New Law Requires Carbon Monoxide Detectors In Each California Home

Big Bear, Ca, July 20, 2011, 12:00pm - As of July 1stnew legislation went into effect requiring homeowners to install carbon monoxide detectors in every California Home.  According to CalFire this new legislation will save lives and each year carbon monoxide poisoning kills an average of 480 people, and sending more than 20,000 people to the hospital.  According to the Big Bear City Fire Department local merchants are promoting this new bill and have displays for residents to purchase carbon monoxide detectors.  Cal Fire wants to educate residents on the symptoms of Carbon Monoxide Poisoning.  At moderate CO levels, an affected person can get severe headaches, become dizzy, mentally confused, nauseated or faint, and those affected can even die if these levels persist for a long time.  Low CO levels can cause shortness of breath, mild nausea, mild headaches, and may have longer term effects on your health.  If you think you are being affected by Carbon Monoxide, call 911, get fresh air immediately, do not re-enter the premises affected by CO until cleared by emergency personnel, go to an emergency room and tell the physician you suspect of CO poisoning.  Fire agencies suggest that you install Carbon Monoxide alarms outside each sleeping area, and on every level of the home including the basement.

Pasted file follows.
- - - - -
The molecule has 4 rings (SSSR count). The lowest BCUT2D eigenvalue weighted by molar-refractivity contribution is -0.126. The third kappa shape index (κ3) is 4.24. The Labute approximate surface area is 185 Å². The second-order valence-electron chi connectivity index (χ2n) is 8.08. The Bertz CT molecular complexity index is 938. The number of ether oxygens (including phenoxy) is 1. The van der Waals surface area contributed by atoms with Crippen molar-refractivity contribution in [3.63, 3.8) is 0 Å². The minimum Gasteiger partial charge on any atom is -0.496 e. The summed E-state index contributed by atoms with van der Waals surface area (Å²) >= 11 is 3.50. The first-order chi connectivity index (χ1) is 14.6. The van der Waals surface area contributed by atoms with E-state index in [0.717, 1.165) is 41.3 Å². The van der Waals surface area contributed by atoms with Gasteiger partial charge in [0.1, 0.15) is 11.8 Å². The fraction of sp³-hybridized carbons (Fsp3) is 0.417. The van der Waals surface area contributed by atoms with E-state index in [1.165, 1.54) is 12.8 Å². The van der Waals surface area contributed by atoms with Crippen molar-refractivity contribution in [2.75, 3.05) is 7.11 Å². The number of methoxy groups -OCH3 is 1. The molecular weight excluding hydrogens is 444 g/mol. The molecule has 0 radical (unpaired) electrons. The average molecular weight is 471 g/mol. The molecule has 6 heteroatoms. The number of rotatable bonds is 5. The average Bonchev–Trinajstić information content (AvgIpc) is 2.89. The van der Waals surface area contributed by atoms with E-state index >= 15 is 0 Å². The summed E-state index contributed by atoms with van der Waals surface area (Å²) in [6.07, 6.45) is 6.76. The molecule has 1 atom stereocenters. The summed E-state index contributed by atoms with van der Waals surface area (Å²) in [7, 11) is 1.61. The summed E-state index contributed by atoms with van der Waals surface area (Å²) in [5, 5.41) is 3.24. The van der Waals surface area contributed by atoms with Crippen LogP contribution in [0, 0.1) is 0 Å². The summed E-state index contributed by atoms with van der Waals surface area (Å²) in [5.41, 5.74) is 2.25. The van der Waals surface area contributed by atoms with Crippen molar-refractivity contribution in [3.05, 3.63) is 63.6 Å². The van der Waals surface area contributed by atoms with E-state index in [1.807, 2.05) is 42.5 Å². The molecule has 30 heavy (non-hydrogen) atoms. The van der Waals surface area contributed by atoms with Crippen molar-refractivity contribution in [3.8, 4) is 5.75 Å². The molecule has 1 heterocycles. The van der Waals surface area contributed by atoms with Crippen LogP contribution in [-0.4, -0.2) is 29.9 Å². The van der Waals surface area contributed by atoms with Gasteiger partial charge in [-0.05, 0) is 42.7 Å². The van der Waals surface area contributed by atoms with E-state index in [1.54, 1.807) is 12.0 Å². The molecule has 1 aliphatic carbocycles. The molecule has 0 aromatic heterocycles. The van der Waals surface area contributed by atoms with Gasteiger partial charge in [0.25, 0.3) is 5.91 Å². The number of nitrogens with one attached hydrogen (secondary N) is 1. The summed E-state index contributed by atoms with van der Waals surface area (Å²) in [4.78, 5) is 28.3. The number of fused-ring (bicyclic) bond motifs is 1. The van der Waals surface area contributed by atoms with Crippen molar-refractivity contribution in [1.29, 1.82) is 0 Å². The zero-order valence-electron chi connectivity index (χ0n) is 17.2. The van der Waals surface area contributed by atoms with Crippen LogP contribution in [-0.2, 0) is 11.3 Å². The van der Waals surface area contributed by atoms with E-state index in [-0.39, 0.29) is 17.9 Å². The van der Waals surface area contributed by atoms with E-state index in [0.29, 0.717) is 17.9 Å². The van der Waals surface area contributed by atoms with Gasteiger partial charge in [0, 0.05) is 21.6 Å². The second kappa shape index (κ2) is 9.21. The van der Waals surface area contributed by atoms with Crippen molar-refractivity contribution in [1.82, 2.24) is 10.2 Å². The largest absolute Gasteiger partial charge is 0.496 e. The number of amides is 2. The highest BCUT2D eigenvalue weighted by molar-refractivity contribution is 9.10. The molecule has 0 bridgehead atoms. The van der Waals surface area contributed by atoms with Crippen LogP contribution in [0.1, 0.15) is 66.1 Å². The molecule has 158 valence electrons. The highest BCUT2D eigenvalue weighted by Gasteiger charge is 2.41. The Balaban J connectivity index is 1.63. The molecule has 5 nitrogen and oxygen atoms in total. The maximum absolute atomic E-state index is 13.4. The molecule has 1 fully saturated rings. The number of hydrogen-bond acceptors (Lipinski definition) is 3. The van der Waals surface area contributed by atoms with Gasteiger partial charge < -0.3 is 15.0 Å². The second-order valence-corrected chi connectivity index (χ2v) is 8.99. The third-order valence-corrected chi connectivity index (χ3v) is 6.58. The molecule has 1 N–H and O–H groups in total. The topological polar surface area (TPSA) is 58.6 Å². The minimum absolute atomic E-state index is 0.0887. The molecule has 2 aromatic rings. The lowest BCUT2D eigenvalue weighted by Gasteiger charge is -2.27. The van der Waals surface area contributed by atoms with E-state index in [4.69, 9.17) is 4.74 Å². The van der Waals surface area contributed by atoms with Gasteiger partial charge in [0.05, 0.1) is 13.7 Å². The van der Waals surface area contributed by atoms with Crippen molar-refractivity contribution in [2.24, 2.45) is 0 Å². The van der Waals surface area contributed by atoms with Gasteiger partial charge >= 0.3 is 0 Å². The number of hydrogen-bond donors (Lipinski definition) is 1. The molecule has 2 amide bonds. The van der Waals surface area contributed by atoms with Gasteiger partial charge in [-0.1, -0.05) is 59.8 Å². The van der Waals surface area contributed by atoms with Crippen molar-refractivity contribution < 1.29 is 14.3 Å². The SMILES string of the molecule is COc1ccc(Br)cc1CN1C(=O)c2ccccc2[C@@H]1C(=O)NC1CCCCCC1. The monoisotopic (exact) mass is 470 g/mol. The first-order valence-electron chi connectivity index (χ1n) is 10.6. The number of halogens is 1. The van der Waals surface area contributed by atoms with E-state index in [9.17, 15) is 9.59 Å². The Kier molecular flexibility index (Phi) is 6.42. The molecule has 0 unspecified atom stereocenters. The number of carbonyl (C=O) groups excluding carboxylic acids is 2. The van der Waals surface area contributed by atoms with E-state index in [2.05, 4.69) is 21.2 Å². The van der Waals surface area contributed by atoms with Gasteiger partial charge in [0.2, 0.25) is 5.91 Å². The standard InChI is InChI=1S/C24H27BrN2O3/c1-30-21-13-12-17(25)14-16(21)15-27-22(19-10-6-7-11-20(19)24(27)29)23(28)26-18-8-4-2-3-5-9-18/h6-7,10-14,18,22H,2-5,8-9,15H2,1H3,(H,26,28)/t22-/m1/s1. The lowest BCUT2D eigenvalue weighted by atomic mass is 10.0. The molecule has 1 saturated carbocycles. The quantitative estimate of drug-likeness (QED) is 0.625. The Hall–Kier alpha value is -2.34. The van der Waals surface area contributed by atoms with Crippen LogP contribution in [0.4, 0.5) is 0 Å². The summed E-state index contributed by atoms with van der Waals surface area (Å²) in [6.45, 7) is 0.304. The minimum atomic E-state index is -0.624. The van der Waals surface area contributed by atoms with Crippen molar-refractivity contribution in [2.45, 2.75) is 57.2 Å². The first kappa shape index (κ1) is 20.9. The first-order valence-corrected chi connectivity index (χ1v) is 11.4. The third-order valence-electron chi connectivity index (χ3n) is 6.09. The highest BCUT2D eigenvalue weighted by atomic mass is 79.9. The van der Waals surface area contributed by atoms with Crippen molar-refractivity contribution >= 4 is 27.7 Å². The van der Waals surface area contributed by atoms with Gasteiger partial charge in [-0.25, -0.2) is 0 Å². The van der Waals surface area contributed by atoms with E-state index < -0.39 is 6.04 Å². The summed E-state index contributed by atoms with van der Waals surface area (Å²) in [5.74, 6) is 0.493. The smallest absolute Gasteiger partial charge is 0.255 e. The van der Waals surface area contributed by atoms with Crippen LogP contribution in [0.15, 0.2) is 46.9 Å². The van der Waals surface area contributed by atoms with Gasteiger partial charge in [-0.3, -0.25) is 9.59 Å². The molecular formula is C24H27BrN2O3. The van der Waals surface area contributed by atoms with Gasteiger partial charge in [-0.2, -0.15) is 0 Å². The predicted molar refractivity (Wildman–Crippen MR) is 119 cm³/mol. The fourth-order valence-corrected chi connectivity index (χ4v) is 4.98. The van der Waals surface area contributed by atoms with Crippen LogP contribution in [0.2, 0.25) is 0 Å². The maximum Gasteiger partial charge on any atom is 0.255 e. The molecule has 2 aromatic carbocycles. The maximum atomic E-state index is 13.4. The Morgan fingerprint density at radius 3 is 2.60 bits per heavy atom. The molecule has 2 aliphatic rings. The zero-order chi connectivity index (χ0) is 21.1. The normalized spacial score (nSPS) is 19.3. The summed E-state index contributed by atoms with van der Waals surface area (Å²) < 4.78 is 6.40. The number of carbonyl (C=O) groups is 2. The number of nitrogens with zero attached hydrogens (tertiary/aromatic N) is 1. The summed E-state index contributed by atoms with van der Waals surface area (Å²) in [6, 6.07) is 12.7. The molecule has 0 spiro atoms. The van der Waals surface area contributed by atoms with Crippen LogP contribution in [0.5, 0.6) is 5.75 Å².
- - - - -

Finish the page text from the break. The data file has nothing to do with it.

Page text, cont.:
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Big Bear, Ca, July 20, 2011, 12:00pm - As of July 1stnew legislation went into effect requiring homeowners to install carbon monoxide detectors in every California Home.  According to CalFire this new legislation will save lives and each year carbon monoxide poisoning kills an average of 480 people, and sending more than 20,000 people to the hospital.  According to the Big Bear City Fire Department local merchants are promoting this new bill and have displays for residents to purchase carbon monoxide detectors.  Cal Fire wants to educate residents on the symptoms of Carbon Monoxide Poisoning.  At moderate CO levels, an affected person can get severe headaches, become dizzy, mentally confused, nauseated or faint, and those affected can even die if these levels persist for a long time.  Low CO levels can cause shortness of breath, mild nausea, mild headaches, and may have longer term effects on your health.  If you think you are being affected by Carbon Monoxide, call 911, get fresh air immediately, do not re-enter the premises affected by CO until cleared by emergency personnel, go to an emergency room and tell the physician you suspect of CO poisoning.  Fire agencies suggest that you install Carbon Monoxide alarms outside each sleeping area, and on every level of the home including the basement.

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